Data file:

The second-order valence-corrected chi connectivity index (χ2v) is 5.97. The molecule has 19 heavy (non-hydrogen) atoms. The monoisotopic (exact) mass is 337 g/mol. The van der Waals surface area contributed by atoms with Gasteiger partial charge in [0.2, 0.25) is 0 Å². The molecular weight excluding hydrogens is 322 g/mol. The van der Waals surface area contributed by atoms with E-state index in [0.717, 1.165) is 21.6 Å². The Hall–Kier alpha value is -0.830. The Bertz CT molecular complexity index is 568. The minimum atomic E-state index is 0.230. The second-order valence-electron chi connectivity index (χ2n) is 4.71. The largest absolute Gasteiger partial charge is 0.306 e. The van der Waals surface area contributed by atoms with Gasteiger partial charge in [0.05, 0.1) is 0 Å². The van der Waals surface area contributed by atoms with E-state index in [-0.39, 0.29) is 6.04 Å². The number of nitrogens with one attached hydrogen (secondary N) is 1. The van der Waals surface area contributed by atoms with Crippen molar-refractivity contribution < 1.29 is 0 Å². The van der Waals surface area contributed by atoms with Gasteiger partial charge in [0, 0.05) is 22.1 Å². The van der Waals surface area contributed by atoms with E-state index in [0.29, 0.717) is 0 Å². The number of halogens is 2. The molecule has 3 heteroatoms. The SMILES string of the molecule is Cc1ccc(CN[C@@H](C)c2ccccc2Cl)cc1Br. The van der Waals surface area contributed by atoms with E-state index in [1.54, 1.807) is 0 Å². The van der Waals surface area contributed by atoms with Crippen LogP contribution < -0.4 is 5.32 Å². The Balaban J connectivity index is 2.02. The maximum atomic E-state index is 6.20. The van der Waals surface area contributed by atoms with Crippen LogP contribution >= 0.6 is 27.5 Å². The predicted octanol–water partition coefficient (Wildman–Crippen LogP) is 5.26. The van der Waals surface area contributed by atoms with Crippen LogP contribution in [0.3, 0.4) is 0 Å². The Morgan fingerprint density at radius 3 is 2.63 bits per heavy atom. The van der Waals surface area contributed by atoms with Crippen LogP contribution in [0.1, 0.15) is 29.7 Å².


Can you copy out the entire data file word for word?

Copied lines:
The second-order valence-corrected chi connectivity index (χ2v) is 5.97. The molecule has 19 heavy (non-hydrogen) atoms. The monoisotopic (exact) mass is 337 g/mol. The van der Waals surface area contributed by atoms with Gasteiger partial charge in [0.2, 0.25) is 0 Å². The molecular weight excluding hydrogens is 322 g/mol. The van der Waals surface area contributed by atoms with E-state index in [0.717, 1.165) is 21.6 Å². The Hall–Kier alpha value is -0.830. The Bertz CT molecular complexity index is 568. The minimum atomic E-state index is 0.230. The second-order valence-electron chi connectivity index (χ2n) is 4.71. The largest absolute Gasteiger partial charge is 0.306 e. The van der Waals surface area contributed by atoms with Gasteiger partial charge in [0.05, 0.1) is 0 Å². The van der Waals surface area contributed by atoms with E-state index in [-0.39, 0.29) is 6.04 Å². The number of nitrogens with one attached hydrogen (secondary N) is 1. The van der Waals surface area contributed by atoms with Crippen molar-refractivity contribution < 1.29 is 0 Å². The van der Waals surface area contributed by atoms with Gasteiger partial charge in [0, 0.05) is 22.1 Å². The van der Waals surface area contributed by atoms with E-state index in [0.29, 0.717) is 0 Å². The number of halogens is 2. The molecule has 3 heteroatoms. The SMILES string of the molecule is Cc1ccc(CN[C@@H](C)c2ccccc2Cl)cc1Br. The van der Waals surface area contributed by atoms with E-state index in [1.54, 1.807) is 0 Å². The van der Waals surface area contributed by atoms with Crippen LogP contribution < -0.4 is 5.32 Å². The Balaban J connectivity index is 2.02. The maximum atomic E-state index is 6.20. The van der Waals surface area contributed by atoms with Crippen LogP contribution >= 0.6 is 27.5 Å². The predicted octanol–water partition coefficient (Wildman–Crippen LogP) is 5.26. The van der Waals surface area contributed by atoms with Crippen LogP contribution in [0.3, 0.4) is 0 Å². The Morgan fingerprint density at radius 3 is 2.63 bits per heavy atom. The van der Waals surface area contributed by atoms with Crippen LogP contribution in [0.1, 0.15) is 29.7 Å².